The Trump administration is on the verge of releasing the final list of as much as $200 billion of Chinese products that will be hit with a new 10 percent tariff, according to Bloomberg News. Few areas of the markets have been impacted more by the trade war between the world's two-largest economies than industrial metals. The Bloomberg Industrial Metals Subindex, which tracks aluminum, copper, nickel and zinc, fell as much as 1.56 percent Monday, bring in its decline since early June to about 30 percent. The decline suggests that at least commodities traders are concerned that the showdown will derail otherwise strong economic growth in the U.S. and China, according to Bloomberg News. “We can see no winners in this conflict, and believe that global trade and the global economy will suffer mainly as a result,” Commerzbank AG analysts including Daniel Briesemann wrote in a research a note, referring to the new round of U.S. tariffs on Chinese imports. “Base metals are very dependent on economic cycles and therefore react sensitively to them.” Already, the Paris-based Organization for Economic Cooperation and Development said late last month that international trade in merchandise by the world’s biggest economies contracted for the first time since 2016, dropping a seasonally-adjusted 0.6 percent in the second quarter when expressed in current U.S. dollars, while imports declined 0.9 percent.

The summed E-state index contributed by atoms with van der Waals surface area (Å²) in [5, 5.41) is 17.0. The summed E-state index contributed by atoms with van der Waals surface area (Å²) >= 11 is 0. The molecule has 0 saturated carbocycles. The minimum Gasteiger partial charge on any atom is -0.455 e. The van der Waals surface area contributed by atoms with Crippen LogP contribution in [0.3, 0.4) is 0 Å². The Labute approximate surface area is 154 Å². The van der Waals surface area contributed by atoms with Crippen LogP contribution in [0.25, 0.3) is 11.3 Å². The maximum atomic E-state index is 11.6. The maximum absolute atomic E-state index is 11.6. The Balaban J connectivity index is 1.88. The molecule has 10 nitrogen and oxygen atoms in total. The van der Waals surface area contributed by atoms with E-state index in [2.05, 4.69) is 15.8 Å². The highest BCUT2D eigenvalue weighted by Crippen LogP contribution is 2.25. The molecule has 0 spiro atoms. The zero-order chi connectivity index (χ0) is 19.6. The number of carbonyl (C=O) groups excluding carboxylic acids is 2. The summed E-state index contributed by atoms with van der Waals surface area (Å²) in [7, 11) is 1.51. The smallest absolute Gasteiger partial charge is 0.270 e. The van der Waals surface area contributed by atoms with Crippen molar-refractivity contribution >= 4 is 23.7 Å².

U.S. equities dropped on Monday as a fresh round of tariffs loomed, with technology-related stocks dragging the S&P 500 Index down for the first time in six days. Even before declines, there was rising concern about the underlying strength of equities. While last week’s rally saw the S&P 500 finish 0.3 percent from a record, it came with relatively shallow breadth, according to Bloomberg News's Elena Popina. About 67 percent of members are trading above their 200-day moving average, compared with 72 percent when the benchmark hit its latest high in August and 83 percent during the high prior to that in January. On top of that, there’s elevated demand for options that provide protection against a sell-off in tech companies. Specifically, contracts that pay off if the Nasdaq 100 falls are in greater demand than similar hedges against losses in both the S&P 500 and the Russell 2000 Index, according to Bloomberg News’s Sid Verma and Dani Burger. The three-month metric, known as skew, is one point above the five-year average, placing appetite for hedges in the 76th percentile, data compiled by Bloomberg show. In addition, the Cboe SKEW Index breached 150 last week, reflecting a surge in demand for out-of-the-money put options versus calls on the S&P 500, according to Bloomberg News's Yakob Peterseil and Verma. The elevated level may be a sign that some investors believe a blow-up in U.S. stocks — returns two or more standard deviations below the mean, also dubbed a ‘black-swan’ event — isn't out of the question.